Street kids make good

by Sheela Jaywant

Mrs Mangala Wagle with Kids

A school in St Inez, prescription Panjim, gives youngsters a fighting chance in life. Some are turning into extraordinary achievers

It’s a Sunday afternoon, and the children are bounding with energy. One loudly instructs a friend on the correct way to throw a ball.Another slyly peeps out from behind a bigger, older peer; yet another annoys a younger mate by juggling with his cap. Their healthy skins and confident demeanour betray not a hint of their backgrounds. These girls and boys of Hamara School are children of labourers, off the streets of Panjim, Porvorim, Calangute andMargao. Some are orphans. All have at some stage been unsheltered. Most have faced the trauma of deprivation, drunken parents, terrible poverty and street life.

Seventeen-year-old Indira was four when her father would leave her and her siblings in the market while he worked, forcing them to fend for themselves despite their tender ages. One of Hamara School’s earliest volunteers admitted her into Matruchaya, a home for disadvantaged kids in Ponda. After two years there, she shifted to the home of one of the Hamara School’s teachers. She attended school by day and slept in the teacher’s home at night. For the next four years she stayed at the Hamara School premises. Stunningly, she catapulted herself from homeless street kid to something of a sports star. Her talent in playing football has taken her to Delhi, Uttarakhand and Manipur. Today, having just cleared her SSC, she studies in college and lives in its hostel. Her younger brothers are in the twelfth and eighth standards in separate private schools in Panjim.

If it hadn’t been for Hamara School, 80 children like Indira would have been sorting plastic bags and scavenging through garbage bins.

This school was started 15 years ago by Mrs Mangala Wagle. At the time she was already five years into ‘retirement’. She was saddened by the sight of abandoned children around the fish-sellers in the markets. She and a like-minded friend whom she persuaded to join her began to give them food and basic lessons in hygiene, how to sit still, how to comb their hair and other skills. It took enormous effort and many months before another volunteer or two were roped in to help.

Over the months, and then years, of struggle and great daily effort, funds began to trickle in. A senior volunteer, Mrs M Prasad says, “Money’s always welcome, but we need volunteers too, for administration and for teaching various subjects.”The ladies approached the government, which has allotted two flats on lease to house the youngsters.

“The Rotarians have been generous, and so have some individuals. One lady has been supplying home-cooked dinners for many years. When she is travelling out of Goa, she buys and keeps in stock enough groceries for the duration. Another gentleman makes sure the children’s milk bills are paid for,” she says.

Fifteen-year-old Savio, orphaned early in life, has won five gold medals in inter-school athletics and represented Goa in cricket in the under-14 team. He was brought here seven years ago by the staff of Child Rights in Goa. Today, he commutes to a private school in Panjim from the Goa Cricket Association ‘camp’ at Porvorim and is looking forward to a career in sports.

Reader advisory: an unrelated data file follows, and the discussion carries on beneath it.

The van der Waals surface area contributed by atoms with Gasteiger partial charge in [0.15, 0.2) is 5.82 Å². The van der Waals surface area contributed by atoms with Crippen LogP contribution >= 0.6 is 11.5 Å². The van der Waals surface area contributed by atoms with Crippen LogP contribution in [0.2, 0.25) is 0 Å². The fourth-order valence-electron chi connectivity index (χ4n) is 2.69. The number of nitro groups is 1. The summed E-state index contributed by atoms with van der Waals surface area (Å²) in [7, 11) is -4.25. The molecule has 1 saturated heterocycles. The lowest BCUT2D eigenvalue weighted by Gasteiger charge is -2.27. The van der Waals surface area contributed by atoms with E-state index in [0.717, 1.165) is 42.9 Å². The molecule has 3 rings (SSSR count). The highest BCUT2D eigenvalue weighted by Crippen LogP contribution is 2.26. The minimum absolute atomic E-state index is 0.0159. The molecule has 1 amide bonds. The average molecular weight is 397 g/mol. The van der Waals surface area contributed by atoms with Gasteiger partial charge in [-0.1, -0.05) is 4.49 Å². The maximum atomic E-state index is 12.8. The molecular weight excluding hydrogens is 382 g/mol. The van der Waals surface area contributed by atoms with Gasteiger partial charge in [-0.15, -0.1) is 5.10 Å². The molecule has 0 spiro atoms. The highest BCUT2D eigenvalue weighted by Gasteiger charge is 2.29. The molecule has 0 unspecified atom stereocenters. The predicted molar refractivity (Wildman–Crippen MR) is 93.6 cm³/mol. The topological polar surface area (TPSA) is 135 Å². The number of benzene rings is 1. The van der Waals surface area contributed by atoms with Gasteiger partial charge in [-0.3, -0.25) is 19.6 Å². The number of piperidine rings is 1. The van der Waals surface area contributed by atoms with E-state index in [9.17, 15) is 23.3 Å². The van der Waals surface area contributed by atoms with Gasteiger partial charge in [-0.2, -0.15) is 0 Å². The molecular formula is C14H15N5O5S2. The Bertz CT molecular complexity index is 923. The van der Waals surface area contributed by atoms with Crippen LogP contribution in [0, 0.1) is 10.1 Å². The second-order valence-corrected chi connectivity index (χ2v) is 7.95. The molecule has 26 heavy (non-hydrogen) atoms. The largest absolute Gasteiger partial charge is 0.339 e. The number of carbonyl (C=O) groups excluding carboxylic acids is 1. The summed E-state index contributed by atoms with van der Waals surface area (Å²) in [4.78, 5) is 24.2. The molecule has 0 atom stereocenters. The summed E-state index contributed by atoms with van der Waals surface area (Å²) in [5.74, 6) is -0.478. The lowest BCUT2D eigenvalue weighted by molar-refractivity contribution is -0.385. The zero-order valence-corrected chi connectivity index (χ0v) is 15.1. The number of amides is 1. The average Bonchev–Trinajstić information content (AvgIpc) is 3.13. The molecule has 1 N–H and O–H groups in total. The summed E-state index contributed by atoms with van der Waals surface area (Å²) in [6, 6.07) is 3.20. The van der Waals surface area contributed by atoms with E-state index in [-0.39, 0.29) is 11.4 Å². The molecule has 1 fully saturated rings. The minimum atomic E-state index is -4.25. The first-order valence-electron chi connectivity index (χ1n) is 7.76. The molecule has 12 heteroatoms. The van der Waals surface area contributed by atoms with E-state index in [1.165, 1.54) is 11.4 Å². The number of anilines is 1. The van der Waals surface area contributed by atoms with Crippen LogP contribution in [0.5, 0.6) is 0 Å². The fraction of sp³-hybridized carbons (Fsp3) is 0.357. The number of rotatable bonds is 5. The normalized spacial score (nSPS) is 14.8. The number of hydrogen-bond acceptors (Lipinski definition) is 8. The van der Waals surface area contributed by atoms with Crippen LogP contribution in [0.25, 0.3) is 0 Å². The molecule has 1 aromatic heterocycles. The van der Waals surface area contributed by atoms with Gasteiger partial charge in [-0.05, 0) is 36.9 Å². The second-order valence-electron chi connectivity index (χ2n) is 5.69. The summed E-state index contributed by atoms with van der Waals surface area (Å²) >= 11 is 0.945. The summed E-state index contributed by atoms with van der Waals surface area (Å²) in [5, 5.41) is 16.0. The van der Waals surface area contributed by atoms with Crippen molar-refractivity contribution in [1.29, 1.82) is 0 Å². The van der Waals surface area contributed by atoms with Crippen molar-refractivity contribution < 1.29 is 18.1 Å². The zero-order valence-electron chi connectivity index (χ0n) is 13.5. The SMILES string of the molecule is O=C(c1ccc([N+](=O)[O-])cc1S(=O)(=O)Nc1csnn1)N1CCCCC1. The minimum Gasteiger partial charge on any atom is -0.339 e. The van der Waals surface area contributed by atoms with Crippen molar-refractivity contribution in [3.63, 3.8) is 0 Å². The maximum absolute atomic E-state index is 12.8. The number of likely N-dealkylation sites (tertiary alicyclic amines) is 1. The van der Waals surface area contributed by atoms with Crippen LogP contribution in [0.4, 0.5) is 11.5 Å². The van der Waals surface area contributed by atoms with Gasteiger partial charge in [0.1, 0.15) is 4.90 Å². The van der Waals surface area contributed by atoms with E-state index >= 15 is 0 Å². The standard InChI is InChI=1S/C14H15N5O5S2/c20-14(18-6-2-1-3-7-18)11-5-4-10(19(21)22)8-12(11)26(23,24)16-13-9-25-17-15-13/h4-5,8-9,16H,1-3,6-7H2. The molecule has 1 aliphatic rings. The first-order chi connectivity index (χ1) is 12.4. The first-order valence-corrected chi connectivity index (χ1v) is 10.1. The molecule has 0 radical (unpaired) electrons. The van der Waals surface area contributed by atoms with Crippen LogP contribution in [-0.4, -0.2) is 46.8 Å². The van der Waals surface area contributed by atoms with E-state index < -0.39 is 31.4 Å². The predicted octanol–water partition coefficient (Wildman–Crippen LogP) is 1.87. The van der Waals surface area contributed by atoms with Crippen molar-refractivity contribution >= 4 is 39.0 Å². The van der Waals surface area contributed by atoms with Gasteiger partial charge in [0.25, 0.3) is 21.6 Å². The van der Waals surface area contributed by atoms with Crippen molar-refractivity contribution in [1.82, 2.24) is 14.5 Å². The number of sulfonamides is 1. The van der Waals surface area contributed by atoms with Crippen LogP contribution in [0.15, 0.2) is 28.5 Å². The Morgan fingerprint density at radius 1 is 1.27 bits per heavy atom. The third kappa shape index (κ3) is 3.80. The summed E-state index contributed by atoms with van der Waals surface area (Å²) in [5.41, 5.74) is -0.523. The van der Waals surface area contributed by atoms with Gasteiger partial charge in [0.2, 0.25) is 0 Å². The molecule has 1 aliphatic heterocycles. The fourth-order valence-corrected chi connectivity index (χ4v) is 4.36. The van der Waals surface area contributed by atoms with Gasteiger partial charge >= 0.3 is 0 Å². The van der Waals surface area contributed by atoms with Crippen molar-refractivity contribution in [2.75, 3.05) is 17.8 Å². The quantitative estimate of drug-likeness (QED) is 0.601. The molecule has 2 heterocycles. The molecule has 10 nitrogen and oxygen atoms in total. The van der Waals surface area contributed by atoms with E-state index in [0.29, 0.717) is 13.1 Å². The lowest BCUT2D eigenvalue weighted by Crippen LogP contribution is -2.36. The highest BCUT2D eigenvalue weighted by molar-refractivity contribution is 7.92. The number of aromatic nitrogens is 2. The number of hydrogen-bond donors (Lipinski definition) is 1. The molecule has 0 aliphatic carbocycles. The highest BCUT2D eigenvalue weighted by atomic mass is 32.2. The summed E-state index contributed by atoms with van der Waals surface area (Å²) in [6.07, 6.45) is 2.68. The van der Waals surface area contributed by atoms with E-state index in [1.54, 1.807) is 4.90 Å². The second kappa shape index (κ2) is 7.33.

The children have a tight routine that includes prayer, yoga, school, tuitions and organized play. Those not academically inclined are doing their studies through the Open School.

Javed from Chimbel, who used to cut fish,has been here for six years. Thirteen-year-old Irfan used to while away wicked unsupervised hours on Calangute beach whilst his father worked as a mason. Zaheer, whose father drives a rickshaw and mother is a housemaid, is planning to become a singer. Like sports, music is a major part of the kids’ lives. Quite a few of the children learn an instrument or are members of a choir.

Although Hamara School comes under the aegis of the Kasturba Gandhi Trust (Mrs Mangala Wagle is the chairwoman of the local branch), it is autonomous as far as fund raising and administration is concerned.

“We have a premier of a film or play annually so that we can bring in money to pay for the children’s food and fees, and extra-curricular activities,” she says.

Most of the children are between five and 18 years of age. What happens after they reach adulthood? Mrs Prasad says the school lets them stay on until they are able to earn a living. That’s no easy endeavour for a school that’s not exactly swimming in cash. But this is a place that understands what it means to overcome hurdles. Speaking of hurdles, one woman at the school told me children who refused to improve their behaviour after warnings have been sent back to their parents. When she told me this, she winced with discomfort at the memory.

The children are bonded by the hard realities they have experienced in their formative years. They are restless and diffident; but once they warm up, are no different from the fancy-uniformed, well-fed students that ooze out of long cars outside highly-priced schools. Correct nutrition, a caring environment and opportunity are paying dividends. With a little help from adults who care (and there surely needs to be more of them), these children of the streets, products of Hamara School, can do every bit as well as the well-heeled brigade.

To contact Hamara School Phone 9822365622

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